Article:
Advances in PCR would not be possible without the evolution of DNA polymerases
The story of modern PCR begins in 1976 with the isolation of Taq DNA polymerase from the thermophilic bacterium Thermus aquaticus. Its isolation meant that molecular biologists now had a thermostable enzyme that was capable of repeat PCR cycling without the need to add fresh DNA polymerase after each cycle. For those of us who can remember that far back, resetting the PCR reaction as many as 40 times over a four or five hour period was not much fun and did not feel like a great use of time, so the Taq enzyme made our lives better in so many ways!
However, the impact that the Taq enzyme would have on molecular biology wouldn't become clear until 1988 when Kary Mullis and the Cetus Corporation commercialized the enzyme for widespread use. Taq DNA polymerase was an instant success, even winning Science magazines 'molecule of the year' in 1989. In combination with the release of the first PCR cyclers, we could now finally say goodbye to those laborious afternoons in front of the water bath, and instead amplify our DNA using automated equipment.
Although these developments represented significant progress, Taq DNA polymerase wasn't perfect. It was unstable at high temperatures and error prone, and had difficulty amplifying DNA rich in GC content or with strong secondary structure. These factors played a role in the stunted development of PCR early on, particularly in applications that required high specificity and reliability. It quickly became apparent that the development of DNA polymerases was intrinsically linked to the effective leverage of PCR, and that to increase the power of PCR and open up a wider range of applications there was a need to engineer more advanced DNA polymerases.
Hot starting polymerase development
The late 1980s saw a number of techniques spring up using "hot start" to overcome Taq DNA polymerase's inefficiency and low specificity at high temperatures. These hot-start techniques revolved around heating PCR reactions to 95°C and then letting them cool to 60–70°C , before adding your polymerase. Although effective, hot-start techniques were time consuming and often caused sample cross contamination. PCR needed a long term solution.
Pfu & PCR
1991 saw the isolation and development of Pfu polymerases, derived from the hyperthermophilic archaeon Pyrococcus furiosus. Pfu DNA polymerase, unlike Taq DNA polymerase, has built in 3' to 5' exonuclease proofreading activity, meaning that it could correct nucleotide-incorporation errors, dramatically lower error rate, and offer increased specificity. The development and use of both Pfu and Taq polymerases continued for some time, with PCR playing a major role in a number of ground breaking studies, such as the sequencing of Haemophilus influenzae by Venter and colleagues in 1995 and the development and release of real-time PCR instruments in 1996. However, while useful for many basic applications, these polymerases could not provide the required accuracy, reliability, and read length required to push PCR into new and exciting areas.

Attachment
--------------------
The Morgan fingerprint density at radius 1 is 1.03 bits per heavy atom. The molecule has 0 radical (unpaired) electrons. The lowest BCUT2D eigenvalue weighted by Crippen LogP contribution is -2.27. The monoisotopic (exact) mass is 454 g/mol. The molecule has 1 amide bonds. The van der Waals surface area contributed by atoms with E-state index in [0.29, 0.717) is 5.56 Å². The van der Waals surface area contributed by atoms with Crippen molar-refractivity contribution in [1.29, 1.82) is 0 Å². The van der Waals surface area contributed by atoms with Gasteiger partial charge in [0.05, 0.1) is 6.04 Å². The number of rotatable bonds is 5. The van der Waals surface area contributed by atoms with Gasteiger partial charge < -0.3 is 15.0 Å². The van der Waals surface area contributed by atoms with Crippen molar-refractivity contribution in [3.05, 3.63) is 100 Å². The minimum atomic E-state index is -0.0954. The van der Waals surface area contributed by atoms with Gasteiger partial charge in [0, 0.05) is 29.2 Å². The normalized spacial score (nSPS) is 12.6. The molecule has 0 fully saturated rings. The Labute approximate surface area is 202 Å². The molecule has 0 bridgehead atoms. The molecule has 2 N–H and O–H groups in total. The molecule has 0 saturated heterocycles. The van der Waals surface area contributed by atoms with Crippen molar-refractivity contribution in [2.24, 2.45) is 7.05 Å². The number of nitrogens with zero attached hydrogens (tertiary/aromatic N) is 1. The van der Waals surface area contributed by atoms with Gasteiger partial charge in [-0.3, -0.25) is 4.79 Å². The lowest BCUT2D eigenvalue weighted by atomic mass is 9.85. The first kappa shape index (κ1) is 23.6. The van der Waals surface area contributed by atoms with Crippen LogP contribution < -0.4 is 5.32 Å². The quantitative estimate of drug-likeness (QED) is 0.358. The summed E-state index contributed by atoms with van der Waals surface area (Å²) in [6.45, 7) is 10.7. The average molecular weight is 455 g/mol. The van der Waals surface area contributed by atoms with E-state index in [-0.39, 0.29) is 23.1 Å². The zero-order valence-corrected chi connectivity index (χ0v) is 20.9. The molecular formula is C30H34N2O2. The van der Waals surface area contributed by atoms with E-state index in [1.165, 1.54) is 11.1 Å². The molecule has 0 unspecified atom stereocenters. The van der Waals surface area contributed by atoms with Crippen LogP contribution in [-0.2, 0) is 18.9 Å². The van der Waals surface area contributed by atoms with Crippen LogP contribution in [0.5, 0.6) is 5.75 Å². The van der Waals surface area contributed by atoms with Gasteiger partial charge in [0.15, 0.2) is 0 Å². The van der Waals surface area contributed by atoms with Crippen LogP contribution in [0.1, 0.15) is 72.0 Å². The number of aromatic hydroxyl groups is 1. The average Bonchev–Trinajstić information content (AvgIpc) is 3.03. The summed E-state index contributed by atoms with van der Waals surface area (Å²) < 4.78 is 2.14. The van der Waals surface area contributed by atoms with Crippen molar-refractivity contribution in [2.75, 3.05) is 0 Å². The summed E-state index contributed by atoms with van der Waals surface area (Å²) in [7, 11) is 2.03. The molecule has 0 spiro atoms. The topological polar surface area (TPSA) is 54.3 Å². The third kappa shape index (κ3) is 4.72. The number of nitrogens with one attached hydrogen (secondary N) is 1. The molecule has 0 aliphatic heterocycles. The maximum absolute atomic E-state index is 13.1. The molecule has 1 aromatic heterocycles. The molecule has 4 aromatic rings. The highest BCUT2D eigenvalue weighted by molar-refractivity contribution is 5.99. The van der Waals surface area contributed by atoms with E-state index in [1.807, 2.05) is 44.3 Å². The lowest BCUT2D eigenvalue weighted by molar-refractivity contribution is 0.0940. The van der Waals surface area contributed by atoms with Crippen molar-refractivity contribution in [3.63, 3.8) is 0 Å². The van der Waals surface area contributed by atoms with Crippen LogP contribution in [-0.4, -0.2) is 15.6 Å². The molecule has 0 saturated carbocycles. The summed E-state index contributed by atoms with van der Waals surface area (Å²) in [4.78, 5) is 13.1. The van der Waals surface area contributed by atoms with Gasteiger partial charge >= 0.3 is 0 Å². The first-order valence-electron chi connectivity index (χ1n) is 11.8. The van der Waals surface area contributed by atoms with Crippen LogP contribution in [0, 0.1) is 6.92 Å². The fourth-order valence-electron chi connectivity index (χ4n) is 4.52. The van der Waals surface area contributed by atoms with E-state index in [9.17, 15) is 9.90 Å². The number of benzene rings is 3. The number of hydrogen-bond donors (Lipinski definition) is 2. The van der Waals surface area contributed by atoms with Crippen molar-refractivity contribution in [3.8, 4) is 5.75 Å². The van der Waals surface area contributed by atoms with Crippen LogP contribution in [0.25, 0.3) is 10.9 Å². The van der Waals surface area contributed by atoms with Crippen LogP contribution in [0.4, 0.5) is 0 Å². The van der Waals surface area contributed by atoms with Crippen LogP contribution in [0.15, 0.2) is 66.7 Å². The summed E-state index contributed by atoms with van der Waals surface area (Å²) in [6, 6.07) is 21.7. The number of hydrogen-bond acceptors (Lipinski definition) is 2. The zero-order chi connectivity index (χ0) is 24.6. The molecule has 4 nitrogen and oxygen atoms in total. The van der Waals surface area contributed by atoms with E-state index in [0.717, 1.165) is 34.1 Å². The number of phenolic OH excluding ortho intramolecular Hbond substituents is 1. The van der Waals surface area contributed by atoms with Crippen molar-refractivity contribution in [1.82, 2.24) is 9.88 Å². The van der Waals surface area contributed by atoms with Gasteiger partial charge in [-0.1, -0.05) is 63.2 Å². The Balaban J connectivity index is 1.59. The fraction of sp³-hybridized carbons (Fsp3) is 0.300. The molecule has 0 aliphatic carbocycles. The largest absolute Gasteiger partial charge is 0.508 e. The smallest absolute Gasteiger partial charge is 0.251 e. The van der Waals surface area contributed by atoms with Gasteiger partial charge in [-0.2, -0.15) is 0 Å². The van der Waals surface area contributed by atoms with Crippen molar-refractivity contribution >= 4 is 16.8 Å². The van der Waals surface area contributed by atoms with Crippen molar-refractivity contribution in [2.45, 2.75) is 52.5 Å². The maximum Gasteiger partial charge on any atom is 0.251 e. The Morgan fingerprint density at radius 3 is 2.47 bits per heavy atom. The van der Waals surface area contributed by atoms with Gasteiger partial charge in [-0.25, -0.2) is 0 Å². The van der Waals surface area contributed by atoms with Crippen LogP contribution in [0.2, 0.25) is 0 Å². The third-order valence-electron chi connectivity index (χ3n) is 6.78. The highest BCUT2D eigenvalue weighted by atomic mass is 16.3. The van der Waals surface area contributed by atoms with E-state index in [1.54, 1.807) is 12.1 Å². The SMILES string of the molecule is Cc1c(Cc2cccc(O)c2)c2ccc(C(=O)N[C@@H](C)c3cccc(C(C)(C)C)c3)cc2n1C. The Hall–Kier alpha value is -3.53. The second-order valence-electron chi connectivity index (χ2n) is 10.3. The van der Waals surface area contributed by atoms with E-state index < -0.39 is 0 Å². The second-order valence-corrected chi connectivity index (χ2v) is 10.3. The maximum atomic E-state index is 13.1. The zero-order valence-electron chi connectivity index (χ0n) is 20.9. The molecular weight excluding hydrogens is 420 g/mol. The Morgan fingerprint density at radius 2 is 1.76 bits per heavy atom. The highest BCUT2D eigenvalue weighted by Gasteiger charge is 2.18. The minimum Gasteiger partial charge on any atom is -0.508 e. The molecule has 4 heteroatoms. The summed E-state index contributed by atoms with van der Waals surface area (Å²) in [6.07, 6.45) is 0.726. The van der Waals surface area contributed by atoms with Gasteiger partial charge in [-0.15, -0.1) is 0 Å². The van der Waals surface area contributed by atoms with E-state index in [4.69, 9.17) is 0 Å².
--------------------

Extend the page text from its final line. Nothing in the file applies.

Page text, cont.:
The introduction of fusion DNA polymerases in 2003 was probably the first step in the development of truly next-generation polymerases and high-fidelity PCR. These specially engineered DNA polymerases could overcome or reduce many of the problems still limiting PCR development. Created by fusing the core components of an Archaebacterial polymerase with a thermostable DNA-binding domain, the first Phusion High Fidelity DNA polymerases possessed strong proofreading ability and were incredibly stable at high reaction temperatures. Additionally, by using a specialized DNA-binding domain, the affinity of the polymerase for double-stranded DNA was increased exponentially.
The development of these next-generation polymerases alongside the development of both real-time and digital PCR technologies has guaranteed that PCR will play an important part in the future of life science research and human healthcare. Best of all, researchers can now be much more confident that the results of their PCR analyses are truly reflective of the DNA sequences they are trying to amplify, rather than mistakes caused by a sloppy polymerase.
Check out this informative timeline(1950–2010) to learn about the evolution of PCR
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